Common Questions about Cremation
Q. What is cremation?
A. Cremation is one way in which the body is handled after death. Cremation is not a final disposition of the remains or a type of funeral ceremony. Simply, and frankly, cremation is a process of reducing the human body to bone fragments using high heat and flame.
Q. What remembrance services are available with cremation?
A. Any traditional funeral service with the body present can precede the cremation. Alternatively, a memorial service can take place after the cremation has been completed. Visitation can also occur prior to the funeral or memorial service. A final gathering may occur at a cemetery or columbarium for an inurnment or when the cremated remains are to be scattered. For additional information, visit CEREMONIES OVERVIEW.
Q. What are the legal requirements for cremation?
A. In Michigan, the signature(s) of the next of kin is required for cremation authorization. A county cremation permit is also required, and this requires a signed death certificate. A signed death certificate requires a funeral director’s signature.
Q. Do people choose cremation only to save money?
A. While some select cremation for financial reasons, many choose it for other reasons. For many, cremation offers desired flexibility in remembrance service planning and final disposition. Some religious and ethnic traditions favor cremation. Still others may prefer it for land-use concerns. If you have financial concerns, please talk to the funeral director. Together you will determine which service choices best serve your family.
Q. Do you have a crematory?
A. In Michigan, as a consumer protection, a funeral home cannot own a crematory. To ensure the highest quality of service to the families we serve, A.J. Desmond & Sons uses only two area crematories. Each has a highly professional staff and the finest facilities, and operates with rigorous procedures and the highest ethical standards. We always accompany the deceased to the crematory and, if you wish, you may also.
Q. Is a casket needed for cremation?
A. No, a casket is not required for cremation. Local crematories do require a rigid container that is cremated with the body, which may either be a casket or an inexpensive basic container. The container is consumed during the cremation process and should not be confused with an urn. If there is any public service with the deceased present before the cremation, a casket is necessary. For each particular situation, we offer a selection of dignified and affordable caskets and containers. Visit CREMATION MERCHANDISE for more information.
Q. How long does the actual cremation take?
A. For an average size adult, cremation takes from two to three hours at normal operating temperature between 1,500 degrees F to 2,000 degrees F in a specialized chamber called a retort. After a few hours the cremated remains are cooled and the remaining bone fragments are pulverized. All is then placed in a temporary container or an urn selected by the family. The entire process takes about six hours.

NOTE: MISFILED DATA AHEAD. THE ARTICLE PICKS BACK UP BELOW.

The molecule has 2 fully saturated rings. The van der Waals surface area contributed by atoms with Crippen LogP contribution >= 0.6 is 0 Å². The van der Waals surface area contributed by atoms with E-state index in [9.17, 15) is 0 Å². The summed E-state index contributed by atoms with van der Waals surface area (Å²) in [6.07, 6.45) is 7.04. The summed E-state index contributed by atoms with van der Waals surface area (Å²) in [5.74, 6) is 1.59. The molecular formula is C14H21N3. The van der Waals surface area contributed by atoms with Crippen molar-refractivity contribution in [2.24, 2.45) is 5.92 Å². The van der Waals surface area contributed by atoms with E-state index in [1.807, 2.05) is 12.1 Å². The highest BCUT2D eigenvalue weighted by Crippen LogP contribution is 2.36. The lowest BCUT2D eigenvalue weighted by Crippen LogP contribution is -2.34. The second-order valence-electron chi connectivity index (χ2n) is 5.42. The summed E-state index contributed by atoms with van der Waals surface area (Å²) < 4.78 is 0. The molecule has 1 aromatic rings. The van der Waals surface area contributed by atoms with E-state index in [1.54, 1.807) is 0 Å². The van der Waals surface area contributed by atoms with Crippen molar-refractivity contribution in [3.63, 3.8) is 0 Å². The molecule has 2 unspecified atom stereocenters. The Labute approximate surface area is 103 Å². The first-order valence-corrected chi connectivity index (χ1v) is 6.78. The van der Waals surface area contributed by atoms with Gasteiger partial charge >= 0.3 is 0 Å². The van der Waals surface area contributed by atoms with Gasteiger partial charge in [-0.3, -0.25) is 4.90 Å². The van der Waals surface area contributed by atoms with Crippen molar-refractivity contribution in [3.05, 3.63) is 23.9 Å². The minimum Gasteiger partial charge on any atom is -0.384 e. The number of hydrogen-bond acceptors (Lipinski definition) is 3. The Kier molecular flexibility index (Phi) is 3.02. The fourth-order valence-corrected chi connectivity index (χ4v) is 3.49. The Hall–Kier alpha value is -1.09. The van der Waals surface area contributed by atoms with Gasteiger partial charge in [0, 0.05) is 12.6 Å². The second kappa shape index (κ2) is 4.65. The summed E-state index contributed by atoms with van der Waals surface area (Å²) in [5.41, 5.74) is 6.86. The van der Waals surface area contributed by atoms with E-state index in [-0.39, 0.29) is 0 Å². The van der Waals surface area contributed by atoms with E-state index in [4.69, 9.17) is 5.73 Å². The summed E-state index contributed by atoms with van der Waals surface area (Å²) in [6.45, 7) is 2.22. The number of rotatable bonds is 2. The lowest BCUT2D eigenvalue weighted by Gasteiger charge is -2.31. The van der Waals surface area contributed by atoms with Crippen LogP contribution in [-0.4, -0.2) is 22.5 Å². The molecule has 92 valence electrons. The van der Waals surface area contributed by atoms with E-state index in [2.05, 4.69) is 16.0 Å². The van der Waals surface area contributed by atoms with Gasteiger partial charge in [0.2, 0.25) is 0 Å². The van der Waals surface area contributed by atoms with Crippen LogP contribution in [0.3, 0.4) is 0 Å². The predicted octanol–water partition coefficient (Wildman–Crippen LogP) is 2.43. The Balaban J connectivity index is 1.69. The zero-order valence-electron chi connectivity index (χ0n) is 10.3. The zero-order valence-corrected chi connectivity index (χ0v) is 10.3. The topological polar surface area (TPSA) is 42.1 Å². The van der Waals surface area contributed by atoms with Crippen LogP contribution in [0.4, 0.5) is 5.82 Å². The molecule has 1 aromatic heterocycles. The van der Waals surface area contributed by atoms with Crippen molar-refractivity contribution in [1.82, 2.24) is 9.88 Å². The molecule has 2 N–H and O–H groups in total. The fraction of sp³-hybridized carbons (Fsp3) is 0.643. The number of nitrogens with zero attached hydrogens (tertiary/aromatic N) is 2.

Q. What do the cremated remains look like? How much do they weigh?
A. Cremated remains resemble coarse sand and are whitish to light grey in color. The remains of an average size adult usually weigh between six to eight pounds.
Q. What can be done with the cremated remains?
A. There are many options. Cremated remains can be buried in a cemetery or cremation garden, kept at home, scattered on private property, or inurned in a columbarium. (A columbarium is a free standing wall or is part of a mausoleum or church with niches where an urn can be permanently placed.) Some families create jewelry or other keepsakes with cremated remains. Visit KEEPSAKES for more information.
Q. Do I need an urn?
A. An urn is not necessary, but is appropriate in most cases. The temporary crematory container is adequate to locally transport the cremated remains. Your plans for the cremated remains likely will determine the kind of urn chosen. If there is to be a memorial service, a decorative urn may be desired. A cemetery or columbarium often has urn requirements. Home display or garden placement may suggest other urns. Also, there are urns specifically designed for the scattering of cremated remains. In addition, keepsake urns and jewelry are available. Whatever your needs may be, we offer a wide selection of urns. Visit CREMATION MERCHANDISE for more information or ideas.
Q. Is embalming required prior to cremation?
A. Embalming is required if the cremation does not take place within 48 hours after death or under a few other specific circumstances. If there is to be a public ceremony with the deceased present, we normally require embalming. In most other situations, embalming is not required.
Q. Can the deceased be viewed without embalming?
A. Yes, immediate family members may view the deceased prior to cremation in our private viewing room. The deceased is washed, dressed and prepared for viewing. Families that have a final farewell with the deceased before cremation tell us this is a cherished time.
Q. Is cremation accepted by all religions?
A. Today most religions allow cremation. Those that do not include Eastern Orthodox, Orthodox Jewish, Islamic, and a few Fundamentalist Christian faiths. In some religions, it is a tradition. The Catholic Church accepts cremation as long as it is not chosen for reasons which are contrary to Christian teachings and that the ashes are not divided or scattered.
Q. Can an urn be brought into church?
A. Though many religions allow for the urn to be present during the service, it is advised that you consult with your individual pastor.
Q. I still have more questions. What should I do?
A. Call us. We are here to help in any way we can. This is also a very comprehensive website, so please explore.